What makes people feel insecure at work? How can you stop feeling unconfident?
People start to feel insecure at work during times of uncertainty. They develop stories—bad first drafts—largely built around their biases rather than facts. You deal with your insecurities by questioning the story you are telling yourself, and revealing the biases in those stories.
Read more about how to get over the feeling of being insecure at work.
Handling Your Own Bad First Drafts
In order to stop being insecure at work—you need to question the story you’re telling yourself, because it’s built from your insecurities and biases rather than from facts—this story is your bad first draft. When examining your bad first draft, you should question what you know about yourself, the other person in the story, and your hidden emotions.
- What you know about yourself: What do you actually know about the situation? What parts are you imagining?
- What you know about the other person: What assumptions are you making about the other person? What questions can you ask them for clarification?
- What you know about your hidden emotions: What is under the surface of my reaction? Are there insecurities or biases contributing to my story?
Secondly, you need to talk about your bad first draft in order to reveal the biases that are making you insecure at work. In this step, it’s helpful to use the phrase, “The story I’m telling myself…” This lets you express your feelings while inviting the other person to tell their side of the story. This step untangles the story, leaving just the truth—either your failure is imagined or exaggerated, or it becomes a concrete problem you can now address.
For example, you suggest an idea in a meeting and notice that your colleague Anne looked at another colleague before rejecting your idea. You assume they’ve been talking about you behind your back, and think your ideas are stupid and not worth discussing in meetings. After the meeting, you say to Anne, “You looked at Cheryl before you said no to my idea. The story I’m telling myself here is that you two have been discussing my ideas and don’t think they’re worth your time.” Her response will probably take one of two forms:
- Option A (most likely): She responds, “Not at all. We’re working on a similar idea that we have to keep under wraps for now. I was just making sure she and I were on the same page.” By talking through your story, you get complete information about what happened and realize you invented a worst-scenario connection.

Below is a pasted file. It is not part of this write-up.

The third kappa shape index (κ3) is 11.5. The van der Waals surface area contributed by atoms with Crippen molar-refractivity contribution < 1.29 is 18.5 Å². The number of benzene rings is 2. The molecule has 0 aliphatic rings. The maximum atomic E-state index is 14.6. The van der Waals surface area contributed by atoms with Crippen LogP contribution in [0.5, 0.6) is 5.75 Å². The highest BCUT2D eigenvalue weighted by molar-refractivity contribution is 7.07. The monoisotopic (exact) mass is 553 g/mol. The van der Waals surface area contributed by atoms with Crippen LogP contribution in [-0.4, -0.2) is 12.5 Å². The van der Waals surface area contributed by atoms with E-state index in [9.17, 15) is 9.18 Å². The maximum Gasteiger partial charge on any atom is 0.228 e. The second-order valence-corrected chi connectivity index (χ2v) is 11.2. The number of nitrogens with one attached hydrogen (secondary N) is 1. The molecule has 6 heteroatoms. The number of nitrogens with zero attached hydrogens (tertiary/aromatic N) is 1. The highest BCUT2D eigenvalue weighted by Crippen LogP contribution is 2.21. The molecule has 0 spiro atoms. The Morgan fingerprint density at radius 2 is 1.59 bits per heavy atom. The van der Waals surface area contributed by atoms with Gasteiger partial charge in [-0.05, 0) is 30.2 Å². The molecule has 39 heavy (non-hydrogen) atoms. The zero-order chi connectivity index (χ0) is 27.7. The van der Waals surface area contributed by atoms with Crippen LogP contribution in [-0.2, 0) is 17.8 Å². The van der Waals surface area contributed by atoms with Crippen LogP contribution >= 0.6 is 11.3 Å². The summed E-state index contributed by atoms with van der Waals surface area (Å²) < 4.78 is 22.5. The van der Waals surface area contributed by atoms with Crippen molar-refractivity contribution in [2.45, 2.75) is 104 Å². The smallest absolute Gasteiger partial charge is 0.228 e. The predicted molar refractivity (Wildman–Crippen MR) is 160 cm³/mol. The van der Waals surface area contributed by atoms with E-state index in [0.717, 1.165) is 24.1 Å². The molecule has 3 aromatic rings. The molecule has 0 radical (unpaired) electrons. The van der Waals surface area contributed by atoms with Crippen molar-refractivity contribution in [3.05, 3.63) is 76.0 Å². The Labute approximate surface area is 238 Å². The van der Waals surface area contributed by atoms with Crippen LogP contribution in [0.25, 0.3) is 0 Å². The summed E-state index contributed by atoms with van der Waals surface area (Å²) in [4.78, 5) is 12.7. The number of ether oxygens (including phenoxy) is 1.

- Option B (unlikely): She says, “Yes, that’s right.” While this might sting a little at first, ultimately it opens up the opportunity to have an honest discussion about her thoughts.
Handling Your Team’s Bad First Drafts
Bad first drafts are damaging enough in personal failures, but they become worse in the workplace. Bad first drafts spread easily in work environments, where people tend to believe their own stories and retell them as truth. These stories warp over time, and they make more people insecure at work. Just think of how easily “There will probably be massive layoffs at the end of the summer. No one told me but I can just feel it” can be repeated and warped into, “There will be massive layoffs in August.”
A brave leader recognizes that employers are more likely to become more insecure at work in times of uncertainty, change, and failure and gets ahead of it. You can accomplish this by inviting your team members to share their bad first drafts with you and with one another. This is most effectively done aloud—when incomplete information and worst-case scenarios are expressed, their missing logic becomes apparent.
Hearing your team’s stories and working with them to separate fact from fiction is an opportunity for you to improve your communication style moving forward. This exercise exposes where you’ve left information gaps in which imaginations and insecurities were able to run wild. Moving forward, you’re likely to continually speak to your team with transparency and give as much information as you can, in order to avoid further bad first drafts.
This exercise is also valuable because it presents the opportunity to name and grapple with the problem itself, instead of with all the misinformation around it. Instead of dealing with everyone’s fears of layoffs, you can simply say, “It’s true that our organization will undergo a lot of changes this summer, and it’s normal to be anxious. Currently, there are no layoffs planned and I will keep you updated if that changes.”
While this process of untangling bad first drafts will take some extra time on your part, recall that not spending a bit of time addressing your team’s stories now will result in a lot of wasted time fixing defensive behaviors in the future.
Using the Courage Toolbox
When you lean into all four courage-building skills in Brene Brown’s Dare to Lead—facing vulnerability, choosing and practicing values, building trust, and developing failure resilience—you gain control over how difficult situations affect you and stop feeling insecure at work. The four courage-building skills develop your ability to approach risk and failure productively, instead of reacting to them defensively and falling into behaviors that hold you back from the creativity, collaboration, and ideas that are crucial to keeping up with today’s demand for innovation.
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